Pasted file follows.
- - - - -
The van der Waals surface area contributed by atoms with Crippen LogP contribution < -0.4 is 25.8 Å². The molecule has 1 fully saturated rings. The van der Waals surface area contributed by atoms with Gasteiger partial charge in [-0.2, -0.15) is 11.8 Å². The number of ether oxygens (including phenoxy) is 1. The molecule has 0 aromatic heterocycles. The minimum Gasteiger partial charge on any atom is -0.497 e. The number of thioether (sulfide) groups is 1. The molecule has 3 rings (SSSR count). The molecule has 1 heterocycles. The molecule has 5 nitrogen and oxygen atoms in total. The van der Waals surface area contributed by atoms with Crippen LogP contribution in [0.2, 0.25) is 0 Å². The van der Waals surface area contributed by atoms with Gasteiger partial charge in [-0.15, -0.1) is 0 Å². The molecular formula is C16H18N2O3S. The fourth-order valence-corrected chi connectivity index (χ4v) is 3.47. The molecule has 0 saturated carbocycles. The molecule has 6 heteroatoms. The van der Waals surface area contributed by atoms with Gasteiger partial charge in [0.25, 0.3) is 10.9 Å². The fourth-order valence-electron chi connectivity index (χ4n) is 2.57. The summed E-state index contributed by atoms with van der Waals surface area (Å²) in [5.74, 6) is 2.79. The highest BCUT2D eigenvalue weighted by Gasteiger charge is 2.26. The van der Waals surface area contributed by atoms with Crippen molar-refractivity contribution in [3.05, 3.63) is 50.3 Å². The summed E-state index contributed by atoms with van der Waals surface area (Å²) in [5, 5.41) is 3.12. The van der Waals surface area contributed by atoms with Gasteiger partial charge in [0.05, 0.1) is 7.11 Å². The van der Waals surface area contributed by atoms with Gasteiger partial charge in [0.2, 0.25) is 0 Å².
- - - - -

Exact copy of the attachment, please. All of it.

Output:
The van der Waals surface area contributed by atoms with Crippen LogP contribution < -0.4 is 25.8 Å². The molecule has 1 fully saturated rings. The van der Waals surface area contributed by atoms with Gasteiger partial charge in [-0.2, -0.15) is 11.8 Å². The number of ether oxygens (including phenoxy) is 1. The molecule has 0 aromatic heterocycles. The minimum Gasteiger partial charge on any atom is -0.497 e. The number of thioether (sulfide) groups is 1. The molecule has 3 rings (SSSR count). The molecule has 1 heterocycles. The molecule has 5 nitrogen and oxygen atoms in total. The van der Waals surface area contributed by atoms with Crippen LogP contribution in [0.2, 0.25) is 0 Å². The van der Waals surface area contributed by atoms with Gasteiger partial charge in [-0.15, -0.1) is 0 Å². The molecular formula is C16H18N2O3S. The fourth-order valence-corrected chi connectivity index (χ4v) is 3.47. The molecule has 0 saturated carbocycles. The molecule has 6 heteroatoms. The van der Waals surface area contributed by atoms with Gasteiger partial charge in [0.25, 0.3) is 10.9 Å². The fourth-order valence-electron chi connectivity index (χ4n) is 2.57. The summed E-state index contributed by atoms with van der Waals surface area (Å²) in [5.74, 6) is 2.79. The highest BCUT2D eigenvalue weighted by Gasteiger charge is 2.26. The van der Waals surface area contributed by atoms with Crippen molar-refractivity contribution in [3.05, 3.63) is 50.3 Å². The summed E-state index contributed by atoms with van der Waals surface area (Å²) in [5, 5.41) is 3.12. The van der Waals surface area contributed by atoms with Gasteiger partial charge in [0.05, 0.1) is 7.11 Å². The van der Waals surface area contributed by atoms with Gasteiger partial charge in [0.2, 0.25) is 0 Å².